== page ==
Hunting down the wonders of the world: The Taj Mahal
We really didn’t have a choice, going to India without seeing the Taj Mahal was out of the question. It is called the greates monument to love of all time and others have described it as “a tear on the face of eternity”. Truth was, it was just as riveting as all the photos you have seen. The Taj Mahal is one of those wonders that actually leave standing, jaw dropped. Go there, period!
We rented a taxidriver for a day which we in retrospect don’t really recommend. It’s nice to have someone who drives you around all the time, but since we paid 1000 Rs with the promise of no shops and a decent sightseeing of the city of Agra we can’t really say that we got what we paid for. In essence we did get to see the Taj Mahal, the Agra Fort and the baby Taj Mahal (can’t remember it’s proper name…) but we also got dragged around to three different shops and surely earned our driver a decent commision with overprized bus tickets and hotel. Not that any of it was expensive compared to what we’re used to, but if you want to do something do it yourself. Otherwise you will just help feed the thousands of drivers who participate in taking customers to businesses they are affiliated with in order to push their sales. We know that the shopping mentality in Asia is very different from the one in Europe but I’ll rather struggle a bit on my own than to constantly cash out money to middlemen that do nothing else but scavenge off the lonely tourist that arrives without a clue what to do. So if you go to Agra to see the Taj Mahal use the rickshaws for transport purposes only, go to the government bus stand to catch a bus, and find a hotel yourself. This will in the long run save you a lot of money in India since you don’t have to dish out all your money to touts and hawkers.
Alright.. got that out of my system.. We did end up staying in a hotel that was decent enough since we got the one room with a view to Taj Mahal from bed. They had even made the effort of installing a window in the bathroom so that you could sit on the toilet and still see the Taj Mahal! This did also mean that you had to endure all the people at the rooftop restaurant staring at you while you were doing your thang…, but if there’s one thing we have learned in India it’s that indians don’t mind it at all to go the the toilet in public. They will literally go anywhere they please, so for them a toilet in full view was probably an excellent idea.
Our guide told us that the Taj Mahal opened at 6 am, and since I wanted to get the best possible pictures of the Taj at sunrise we decided to get up in good time. It turned out that it didn’t open untill 7 am and if you didn’t already know it, north indian mornings are damn cold! It got even worse when a huge buss filled with fat french tourists got ahead of us in line since they had prebought their tickets, most likely through bribery or black magic.. The point was that I ended up as number three hundred passing the gates while we initially were the first one at the gates. The photographer in me was close to having an tantrum, but I quickly calmed dawn when we got inside and could behold the human wonder ourself. It was magnificent. A work of such delicate art as I have never seen before.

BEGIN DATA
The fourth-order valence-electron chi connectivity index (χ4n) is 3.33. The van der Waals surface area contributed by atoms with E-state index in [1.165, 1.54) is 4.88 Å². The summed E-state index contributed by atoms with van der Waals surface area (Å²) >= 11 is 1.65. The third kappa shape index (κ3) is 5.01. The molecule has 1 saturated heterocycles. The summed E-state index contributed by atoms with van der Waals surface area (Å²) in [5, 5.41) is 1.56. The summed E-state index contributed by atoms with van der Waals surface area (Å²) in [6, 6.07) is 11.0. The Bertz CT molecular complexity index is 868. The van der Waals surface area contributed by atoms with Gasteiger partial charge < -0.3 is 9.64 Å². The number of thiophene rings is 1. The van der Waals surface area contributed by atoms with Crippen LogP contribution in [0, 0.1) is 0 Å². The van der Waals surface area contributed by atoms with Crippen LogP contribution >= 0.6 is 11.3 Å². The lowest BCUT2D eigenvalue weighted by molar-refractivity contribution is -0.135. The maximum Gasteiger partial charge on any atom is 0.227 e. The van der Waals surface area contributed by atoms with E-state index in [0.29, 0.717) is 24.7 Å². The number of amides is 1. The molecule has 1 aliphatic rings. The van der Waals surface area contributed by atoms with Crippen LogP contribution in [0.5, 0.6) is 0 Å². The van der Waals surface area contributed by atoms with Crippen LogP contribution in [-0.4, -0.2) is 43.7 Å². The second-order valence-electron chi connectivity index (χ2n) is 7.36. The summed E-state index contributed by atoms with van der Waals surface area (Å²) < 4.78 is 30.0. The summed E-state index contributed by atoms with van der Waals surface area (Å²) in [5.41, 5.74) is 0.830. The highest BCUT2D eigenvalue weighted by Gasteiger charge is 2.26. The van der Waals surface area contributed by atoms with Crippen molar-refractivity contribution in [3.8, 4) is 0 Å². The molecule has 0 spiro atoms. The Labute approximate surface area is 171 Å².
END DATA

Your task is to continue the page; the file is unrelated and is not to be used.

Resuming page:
If you take a look at my flickr page later you can definently tell that we took a whole bunch of photos of the Taj. Check out the best of albums for a shorter view as browsing through my entire catalogue of Taj Mahal pictures might take a while…
The Taj Mahal was completed in 1653 by Mughal emperor Shah Jahan to memorate his wife who died in childbirth. There’s a rumour that he wanted to build a mirror image of the Taj Mahal in black on the other side of the river running through the city, connected to each other by a bridge. We had seen the Taj Mahal the day before from the other side of the river where the view was free, and the sunset was amazing as the last rays of sunshine made the white marble of the Taj light up changing from light red to crimson.
As the only reason that we went to Agra was because of the Taj Mahal, the Agra Fort took us a bit by surprise. It`s a huge fortress made out of red desert rock that housed the court of the Mughals for as long as Agra was the capitol of the Hindustani empire. We had a guide who explained to us the use of the many different temples, shrines and households that the court of the Mughals used in their everyday life. The Mughal emperor had among other things many wives. The one who built most of the fort had a muslim, christian and a hindu wife all at the same time. This guy must have had a godlike ability to keep his house in peace!
We went through the concubines quarters were he kept up to 1400 women in his harem protected by enuchs. We also went passed the fishpond where the daughters of the Mughal emperor hunted fish with bow and arrow. Among many interesting parts of the fort was the prison where Shah Jahan was kept after his son imprisoned him and took the throne. The prison was a lavish part of the fort in white marble with an amazing view. As he still had access to the harem and all his wives this can barely be called a prison.. more a palace without the possibility to leave. All in all the Agra Fort was an interesting look into a past that most europeans know little about. The Mughal empire that ruled untill the british took over left an impressive heritage in fields like poetry, art and mathematics.
After finishing off with a few more shops we were eager to get out of Agra and to our next destination, Rajasthan!